Friday, November 18, 2011

Running shame

Hey – a rare non-race update from Poppy, the race whore! Mostly because I have running shame today and I need to share.  First some background.  About 9-10 years ago I had my gallbladder out.  Since that time when I need to poop, I have to poop NOW. I really envy the people who are able to sort of think, “Hmm… I need to poop but I can wait until I get home or to an acceptable substitute.”  Yeah – not me.  I can take you on a tour of Chicago and point out the McDonald’s, Starbucks, hotel lobbies, gas stations, park district field houses, etc. where I have had to stop for an emergency dump.  Running only intensifies the need – this is probably why I go on (and on and on) in my race recaps about whether or not I’ve pooped and the number of port-a-potties near the start of a race and on the course. I have in the past mentioned that the world is my toilet when I run, but that was on trail runs where you can be the proverbial bear shitting in the woods and as long as you go far enough off the trail no one will ever be the wiser.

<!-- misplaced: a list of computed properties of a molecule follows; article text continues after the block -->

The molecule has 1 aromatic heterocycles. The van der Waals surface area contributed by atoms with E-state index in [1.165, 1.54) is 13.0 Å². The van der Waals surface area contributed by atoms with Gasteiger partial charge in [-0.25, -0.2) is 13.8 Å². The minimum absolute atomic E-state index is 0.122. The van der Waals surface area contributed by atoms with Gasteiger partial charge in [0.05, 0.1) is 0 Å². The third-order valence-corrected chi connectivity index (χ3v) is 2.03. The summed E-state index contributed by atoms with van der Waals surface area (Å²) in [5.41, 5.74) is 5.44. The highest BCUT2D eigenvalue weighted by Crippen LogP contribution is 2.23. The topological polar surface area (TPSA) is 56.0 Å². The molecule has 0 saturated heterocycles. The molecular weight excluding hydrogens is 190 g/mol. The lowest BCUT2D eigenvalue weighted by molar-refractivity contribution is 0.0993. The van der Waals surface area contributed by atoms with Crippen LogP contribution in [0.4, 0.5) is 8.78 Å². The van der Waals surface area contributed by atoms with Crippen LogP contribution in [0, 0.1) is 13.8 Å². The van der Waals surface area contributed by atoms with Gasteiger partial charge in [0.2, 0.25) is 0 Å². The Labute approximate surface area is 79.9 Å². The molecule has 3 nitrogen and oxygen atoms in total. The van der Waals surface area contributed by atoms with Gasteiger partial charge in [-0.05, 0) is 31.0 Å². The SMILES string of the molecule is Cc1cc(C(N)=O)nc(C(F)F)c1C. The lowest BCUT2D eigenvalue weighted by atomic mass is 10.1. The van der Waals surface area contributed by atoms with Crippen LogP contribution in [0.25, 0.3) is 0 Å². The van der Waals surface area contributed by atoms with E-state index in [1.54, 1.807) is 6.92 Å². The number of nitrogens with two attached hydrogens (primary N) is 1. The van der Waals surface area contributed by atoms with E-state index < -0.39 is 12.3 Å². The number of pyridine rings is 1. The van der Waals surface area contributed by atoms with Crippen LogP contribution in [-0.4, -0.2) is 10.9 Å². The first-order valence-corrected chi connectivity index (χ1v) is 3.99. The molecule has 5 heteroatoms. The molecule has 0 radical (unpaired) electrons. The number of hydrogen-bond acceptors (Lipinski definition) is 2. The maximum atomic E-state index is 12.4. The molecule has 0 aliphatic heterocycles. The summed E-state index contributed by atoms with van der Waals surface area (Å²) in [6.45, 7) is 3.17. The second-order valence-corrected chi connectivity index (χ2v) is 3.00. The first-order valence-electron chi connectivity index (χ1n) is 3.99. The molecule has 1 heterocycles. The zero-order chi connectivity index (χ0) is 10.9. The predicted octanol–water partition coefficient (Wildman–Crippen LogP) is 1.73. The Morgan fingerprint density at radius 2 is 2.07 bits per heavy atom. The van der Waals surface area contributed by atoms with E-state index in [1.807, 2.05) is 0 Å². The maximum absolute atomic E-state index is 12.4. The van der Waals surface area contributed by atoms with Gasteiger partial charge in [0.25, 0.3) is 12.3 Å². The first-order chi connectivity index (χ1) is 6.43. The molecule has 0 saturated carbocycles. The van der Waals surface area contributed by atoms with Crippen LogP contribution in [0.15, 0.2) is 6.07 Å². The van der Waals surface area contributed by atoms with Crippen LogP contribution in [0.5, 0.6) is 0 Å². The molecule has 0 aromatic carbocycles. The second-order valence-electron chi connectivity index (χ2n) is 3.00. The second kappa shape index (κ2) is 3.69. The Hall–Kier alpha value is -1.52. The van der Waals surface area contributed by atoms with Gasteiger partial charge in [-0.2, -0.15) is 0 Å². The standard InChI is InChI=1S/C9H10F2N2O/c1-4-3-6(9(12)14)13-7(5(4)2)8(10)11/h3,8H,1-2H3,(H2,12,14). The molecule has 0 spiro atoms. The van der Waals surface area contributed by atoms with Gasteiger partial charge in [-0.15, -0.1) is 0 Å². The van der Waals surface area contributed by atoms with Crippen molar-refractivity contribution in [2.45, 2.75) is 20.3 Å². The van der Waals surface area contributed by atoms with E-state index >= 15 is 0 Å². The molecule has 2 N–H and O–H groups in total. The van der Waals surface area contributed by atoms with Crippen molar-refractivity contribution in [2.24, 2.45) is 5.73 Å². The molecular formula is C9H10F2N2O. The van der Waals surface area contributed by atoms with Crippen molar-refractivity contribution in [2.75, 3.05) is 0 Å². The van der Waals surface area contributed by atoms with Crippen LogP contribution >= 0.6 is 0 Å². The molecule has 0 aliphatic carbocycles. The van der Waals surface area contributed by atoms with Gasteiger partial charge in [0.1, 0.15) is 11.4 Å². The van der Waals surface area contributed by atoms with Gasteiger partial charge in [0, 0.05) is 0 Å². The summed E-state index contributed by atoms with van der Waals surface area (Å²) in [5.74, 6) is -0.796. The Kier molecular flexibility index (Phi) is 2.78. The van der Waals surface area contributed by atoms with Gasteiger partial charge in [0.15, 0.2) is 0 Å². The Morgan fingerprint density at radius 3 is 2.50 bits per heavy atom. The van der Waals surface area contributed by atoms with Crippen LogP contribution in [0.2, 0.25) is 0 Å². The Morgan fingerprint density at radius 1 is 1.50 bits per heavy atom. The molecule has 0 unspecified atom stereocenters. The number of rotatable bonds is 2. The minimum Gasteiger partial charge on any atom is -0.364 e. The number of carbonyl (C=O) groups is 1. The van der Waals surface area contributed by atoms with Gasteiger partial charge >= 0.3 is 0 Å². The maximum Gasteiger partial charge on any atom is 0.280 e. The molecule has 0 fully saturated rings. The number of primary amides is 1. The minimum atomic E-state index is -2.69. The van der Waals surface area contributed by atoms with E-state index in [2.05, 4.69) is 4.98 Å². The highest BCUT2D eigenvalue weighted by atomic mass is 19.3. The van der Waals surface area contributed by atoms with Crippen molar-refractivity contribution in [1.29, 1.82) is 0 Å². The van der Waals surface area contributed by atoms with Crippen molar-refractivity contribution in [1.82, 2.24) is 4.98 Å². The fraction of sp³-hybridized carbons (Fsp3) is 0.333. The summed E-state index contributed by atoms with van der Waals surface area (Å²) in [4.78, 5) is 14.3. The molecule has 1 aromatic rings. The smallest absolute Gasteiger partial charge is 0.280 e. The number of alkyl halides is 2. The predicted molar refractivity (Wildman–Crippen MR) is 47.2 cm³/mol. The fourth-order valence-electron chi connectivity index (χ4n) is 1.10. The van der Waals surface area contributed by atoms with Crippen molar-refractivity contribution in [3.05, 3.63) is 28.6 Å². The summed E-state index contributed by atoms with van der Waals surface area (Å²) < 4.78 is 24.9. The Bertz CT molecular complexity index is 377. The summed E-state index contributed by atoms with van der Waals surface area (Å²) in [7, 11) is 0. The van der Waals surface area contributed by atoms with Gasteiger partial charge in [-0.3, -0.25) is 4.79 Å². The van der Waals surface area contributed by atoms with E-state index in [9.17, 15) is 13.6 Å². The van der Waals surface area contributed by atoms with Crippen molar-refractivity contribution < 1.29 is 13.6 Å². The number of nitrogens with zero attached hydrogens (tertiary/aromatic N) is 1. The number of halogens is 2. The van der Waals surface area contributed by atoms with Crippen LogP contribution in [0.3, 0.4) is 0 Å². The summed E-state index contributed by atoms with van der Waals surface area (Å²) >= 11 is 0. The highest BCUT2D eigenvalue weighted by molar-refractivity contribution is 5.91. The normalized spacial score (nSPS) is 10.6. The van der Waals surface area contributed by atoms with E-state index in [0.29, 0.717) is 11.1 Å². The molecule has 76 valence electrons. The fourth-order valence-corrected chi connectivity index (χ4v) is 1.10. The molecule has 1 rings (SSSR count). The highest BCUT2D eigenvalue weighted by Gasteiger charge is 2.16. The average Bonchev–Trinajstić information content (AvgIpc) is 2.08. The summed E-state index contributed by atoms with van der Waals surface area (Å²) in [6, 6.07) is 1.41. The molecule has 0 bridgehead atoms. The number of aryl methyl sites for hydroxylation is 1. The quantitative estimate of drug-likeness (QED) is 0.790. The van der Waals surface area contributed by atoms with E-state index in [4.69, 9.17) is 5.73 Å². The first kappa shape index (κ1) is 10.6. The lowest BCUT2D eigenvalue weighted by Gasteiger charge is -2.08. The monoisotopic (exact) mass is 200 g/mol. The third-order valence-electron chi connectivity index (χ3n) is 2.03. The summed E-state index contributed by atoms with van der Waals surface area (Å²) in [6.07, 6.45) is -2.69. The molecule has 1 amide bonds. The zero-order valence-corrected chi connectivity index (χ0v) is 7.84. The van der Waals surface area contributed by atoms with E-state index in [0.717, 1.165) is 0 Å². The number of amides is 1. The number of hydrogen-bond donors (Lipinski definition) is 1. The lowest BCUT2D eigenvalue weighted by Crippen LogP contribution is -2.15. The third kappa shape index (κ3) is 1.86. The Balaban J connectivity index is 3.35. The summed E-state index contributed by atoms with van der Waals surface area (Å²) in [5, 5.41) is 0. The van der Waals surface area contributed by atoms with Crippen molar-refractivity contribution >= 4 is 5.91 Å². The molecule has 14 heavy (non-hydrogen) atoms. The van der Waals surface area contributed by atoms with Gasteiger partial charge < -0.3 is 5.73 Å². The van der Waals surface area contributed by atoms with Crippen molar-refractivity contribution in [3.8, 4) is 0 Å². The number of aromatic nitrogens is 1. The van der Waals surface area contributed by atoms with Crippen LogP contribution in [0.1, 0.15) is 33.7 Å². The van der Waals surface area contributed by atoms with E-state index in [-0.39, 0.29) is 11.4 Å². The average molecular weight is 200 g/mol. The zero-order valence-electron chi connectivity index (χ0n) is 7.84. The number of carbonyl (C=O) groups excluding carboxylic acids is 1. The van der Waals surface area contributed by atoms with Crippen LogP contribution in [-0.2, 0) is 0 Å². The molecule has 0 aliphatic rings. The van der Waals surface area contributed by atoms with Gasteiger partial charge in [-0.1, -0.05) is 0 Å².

So this morning I was meeting one of my running buddies at 6am for a 5 mile loop.  Now usually in this situation I would get up at 5am and hope to take care of business before I head out but today it was cold in the house and the bed was really warm and I couldn’t pry myself out before 5:35 which only left enough time to pee, dress, and brush my teeth.  Now some additional background.  I’ve always felt my husband doesn’t get enough fiber and since he has a family history of colon cancer and fiber is supposed to be good for preventing that I recently started putting a couple of tablespoons of Benefiber into the smoothies I make for our breakfast every morning.  I get plenty of fiber to begin with – a baggie of shredded wheat for my ride to work snack, 2 pieces of fruit every day, lots of veggies, whole wheat pasta and bread when I can – you get the drift.  So the Benefiber is probably a little overkill for me. When my running buddy and I hit the 3.5 mile mark I mentioned that I might have to make a detour in the park we run through at about the 4.5 mile mark.  I don’t know if it’s the mentioning of the potential poop, or that I started thinking about it, but the launch sequence began and I wound up suggesting we run through an alley and yes, I POOPED IN AN ALLEY.  Right between a dumpster and a telephone pole.  Am I not just the classiest broad around?  And yes, I did have tp with me. I think someone saw me too and I’m sure they have great fodder for their morning tweet or blog post or FB status. However, I immediately felt so. much. better.  I seriously think I could make my millions by installing those European pay-toilet kiosks around the city.